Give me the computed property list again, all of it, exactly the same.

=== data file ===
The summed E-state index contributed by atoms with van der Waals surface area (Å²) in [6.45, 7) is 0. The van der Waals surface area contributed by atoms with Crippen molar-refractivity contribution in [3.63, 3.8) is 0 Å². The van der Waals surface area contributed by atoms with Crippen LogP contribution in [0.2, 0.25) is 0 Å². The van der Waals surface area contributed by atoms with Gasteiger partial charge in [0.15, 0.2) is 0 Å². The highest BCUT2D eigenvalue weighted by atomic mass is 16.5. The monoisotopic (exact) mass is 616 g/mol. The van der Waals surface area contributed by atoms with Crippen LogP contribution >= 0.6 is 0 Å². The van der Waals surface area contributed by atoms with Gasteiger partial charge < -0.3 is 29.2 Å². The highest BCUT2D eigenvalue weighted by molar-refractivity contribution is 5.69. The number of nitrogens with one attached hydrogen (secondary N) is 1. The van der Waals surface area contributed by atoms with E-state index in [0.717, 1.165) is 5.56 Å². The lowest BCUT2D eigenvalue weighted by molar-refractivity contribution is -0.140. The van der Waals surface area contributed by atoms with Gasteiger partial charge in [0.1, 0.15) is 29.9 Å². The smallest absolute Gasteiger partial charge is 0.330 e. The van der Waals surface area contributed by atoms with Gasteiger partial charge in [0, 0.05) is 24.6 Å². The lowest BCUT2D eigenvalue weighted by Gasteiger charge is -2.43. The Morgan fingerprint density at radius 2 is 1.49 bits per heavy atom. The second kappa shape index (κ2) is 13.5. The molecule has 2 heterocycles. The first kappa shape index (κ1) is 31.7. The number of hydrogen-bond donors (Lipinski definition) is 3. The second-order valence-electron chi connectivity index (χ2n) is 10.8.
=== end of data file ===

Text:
The summed E-state index contributed by atoms with van der Waals surface area (Å²) in [6.45, 7) is 0. The van der Waals surface area contributed by atoms with Crippen molar-refractivity contribution in [3.63, 3.8) is 0 Å². The van der Waals surface area contributed by atoms with Crippen LogP contribution in [0.2, 0.25) is 0 Å². The van der Waals surface area contributed by atoms with Gasteiger partial charge in [0.15, 0.2) is 0 Å². The highest BCUT2D eigenvalue weighted by atomic mass is 16.5. The monoisotopic (exact) mass is 616 g/mol. The van der Waals surface area contributed by atoms with Crippen LogP contribution >= 0.6 is 0 Å². The van der Waals surface area contributed by atoms with Gasteiger partial charge < -0.3 is 29.2 Å². The highest BCUT2D eigenvalue weighted by molar-refractivity contribution is 5.69. The number of nitrogens with one attached hydrogen (secondary N) is 1. The van der Waals surface area contributed by atoms with E-state index in [0.717, 1.165) is 5.56 Å². The lowest BCUT2D eigenvalue weighted by molar-refractivity contribution is -0.140. The van der Waals surface area contributed by atoms with Gasteiger partial charge in [0.1, 0.15) is 29.9 Å². The smallest absolute Gasteiger partial charge is 0.330 e. The van der Waals surface area contributed by atoms with Gasteiger partial charge in [0, 0.05) is 24.6 Å². The lowest BCUT2D eigenvalue weighted by Gasteiger charge is -2.43. The Morgan fingerprint density at radius 2 is 1.49 bits per heavy atom. The second kappa shape index (κ2) is 13.5. The molecule has 2 heterocycles. The first kappa shape index (κ1) is 31.7. The number of hydrogen-bond donors (Lipinski definition) is 3. The second-order valence-electron chi connectivity index (χ2n) is 10.8.